Svetlana said, “It’s probably meant to be a gift. Or a demonstration of their most marketable technology. Or possibly an accidental consequence of their presence in this continuum.”
Svetlana does like to cover all possible bases. “Well,” I said, “whatever it is, it better get fixed fast. I don’t know about everybody else’s kids, but Emily is going to hit Defcon Twelve if she doesn’t get her cat back.”
“I don’t know,” Derek said. “I think they’re kind of cute the way they are. Little kids love cute.”
“My kid doesn’t,” I said, and logged out of chat with unnecessary force. Emily was still in the interactive with Yoon and, I saw when I checked, Ashley and Ngana, too. They were playing “Where’s Carmen?” and Emily was actually giggling.
That was good, but it wasn’t going to last. Emily purely loved that cat. Until she got him back, she wasn’t going to stop wanting him. I knew that because I felt the exact same way. I didn’t want that ghastly pink-and-white floon. I wanted Mr. Gubbins.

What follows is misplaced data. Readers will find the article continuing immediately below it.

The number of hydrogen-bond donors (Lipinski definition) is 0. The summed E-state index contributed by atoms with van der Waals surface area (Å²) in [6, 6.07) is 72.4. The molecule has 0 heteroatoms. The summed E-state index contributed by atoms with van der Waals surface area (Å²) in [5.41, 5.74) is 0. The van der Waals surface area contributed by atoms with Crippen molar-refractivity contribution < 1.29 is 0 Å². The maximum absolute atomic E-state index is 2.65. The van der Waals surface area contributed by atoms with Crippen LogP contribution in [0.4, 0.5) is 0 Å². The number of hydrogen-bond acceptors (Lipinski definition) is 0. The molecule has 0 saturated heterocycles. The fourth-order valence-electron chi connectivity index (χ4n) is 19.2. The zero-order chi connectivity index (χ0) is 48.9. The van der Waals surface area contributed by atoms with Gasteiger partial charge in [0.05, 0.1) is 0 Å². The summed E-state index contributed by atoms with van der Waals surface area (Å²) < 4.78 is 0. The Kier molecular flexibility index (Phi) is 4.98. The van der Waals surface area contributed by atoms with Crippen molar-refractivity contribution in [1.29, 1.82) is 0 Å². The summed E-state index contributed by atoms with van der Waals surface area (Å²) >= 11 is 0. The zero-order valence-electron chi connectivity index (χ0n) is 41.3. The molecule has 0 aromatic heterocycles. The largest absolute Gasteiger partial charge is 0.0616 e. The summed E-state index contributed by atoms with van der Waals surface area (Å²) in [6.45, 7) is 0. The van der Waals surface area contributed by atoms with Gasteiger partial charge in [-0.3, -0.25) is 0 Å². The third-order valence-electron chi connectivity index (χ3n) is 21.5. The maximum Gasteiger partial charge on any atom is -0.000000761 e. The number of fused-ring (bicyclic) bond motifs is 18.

Maricela owed me a favor or three. She paid off all of them that day. When the Kovarrubian delegation met with the Alien Relations Board the next morning, I was there with a press pass and a cat carrier, and the floon that used to be the best cat on the planet.
I’d halfway expected the Kovarrubians to look like Hello Kitty, but they turned out to be deep purple octopoids floating in bubbles of shimmering liquid.
“Water, methane, and sucralose,” Svetlana said. She’s science liaison for the Board. She’s also my ex, but we’re both over that. We just breathe a little hard when we’re in the same realspace sometimes, because that wasn’t why we split.
We were too preoccupied for much of that, right then. The Kovarrubians were busy delivering the usual line: “We come in peace, we bear gifts, we want to trade.”